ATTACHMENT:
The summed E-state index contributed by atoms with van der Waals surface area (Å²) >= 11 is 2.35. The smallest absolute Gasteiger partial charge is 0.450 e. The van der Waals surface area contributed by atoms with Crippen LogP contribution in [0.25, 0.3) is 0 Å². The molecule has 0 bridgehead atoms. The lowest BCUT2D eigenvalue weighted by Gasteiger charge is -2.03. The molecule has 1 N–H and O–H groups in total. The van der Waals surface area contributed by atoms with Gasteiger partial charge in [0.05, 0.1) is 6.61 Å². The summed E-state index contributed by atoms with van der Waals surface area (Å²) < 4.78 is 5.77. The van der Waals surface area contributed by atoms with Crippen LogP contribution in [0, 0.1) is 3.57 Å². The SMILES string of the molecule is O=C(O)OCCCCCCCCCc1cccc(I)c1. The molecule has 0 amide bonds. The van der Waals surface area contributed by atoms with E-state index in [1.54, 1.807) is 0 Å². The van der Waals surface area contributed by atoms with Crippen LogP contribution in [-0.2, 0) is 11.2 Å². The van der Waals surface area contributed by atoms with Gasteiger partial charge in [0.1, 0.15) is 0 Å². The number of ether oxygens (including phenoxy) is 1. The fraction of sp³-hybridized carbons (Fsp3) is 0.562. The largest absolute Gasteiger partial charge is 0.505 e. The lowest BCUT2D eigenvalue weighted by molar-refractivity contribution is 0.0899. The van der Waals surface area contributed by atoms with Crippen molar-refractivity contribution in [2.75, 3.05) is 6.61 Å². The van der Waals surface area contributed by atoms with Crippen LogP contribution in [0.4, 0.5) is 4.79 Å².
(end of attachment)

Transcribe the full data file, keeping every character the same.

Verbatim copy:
The summed E-state index contributed by atoms with van der Waals surface area (Å²) >= 11 is 2.35. The smallest absolute Gasteiger partial charge is 0.450 e. The van der Waals surface area contributed by atoms with Crippen LogP contribution in [0.25, 0.3) is 0 Å². The molecule has 0 bridgehead atoms. The lowest BCUT2D eigenvalue weighted by Gasteiger charge is -2.03. The molecule has 1 N–H and O–H groups in total. The van der Waals surface area contributed by atoms with Gasteiger partial charge in [0.05, 0.1) is 6.61 Å². The summed E-state index contributed by atoms with van der Waals surface area (Å²) < 4.78 is 5.77. The van der Waals surface area contributed by atoms with Crippen LogP contribution in [0, 0.1) is 3.57 Å². The SMILES string of the molecule is O=C(O)OCCCCCCCCCc1cccc(I)c1. The molecule has 0 amide bonds. The van der Waals surface area contributed by atoms with E-state index in [1.54, 1.807) is 0 Å². The van der Waals surface area contributed by atoms with Crippen LogP contribution in [-0.2, 0) is 11.2 Å². The van der Waals surface area contributed by atoms with Gasteiger partial charge in [0.1, 0.15) is 0 Å². The number of ether oxygens (including phenoxy) is 1. The fraction of sp³-hybridized carbons (Fsp3) is 0.562. The largest absolute Gasteiger partial charge is 0.505 e. The lowest BCUT2D eigenvalue weighted by molar-refractivity contribution is 0.0899. The van der Waals surface area contributed by atoms with Crippen molar-refractivity contribution in [2.75, 3.05) is 6.61 Å². The van der Waals surface area contributed by atoms with Crippen LogP contribution in [0.4, 0.5) is 4.79 Å².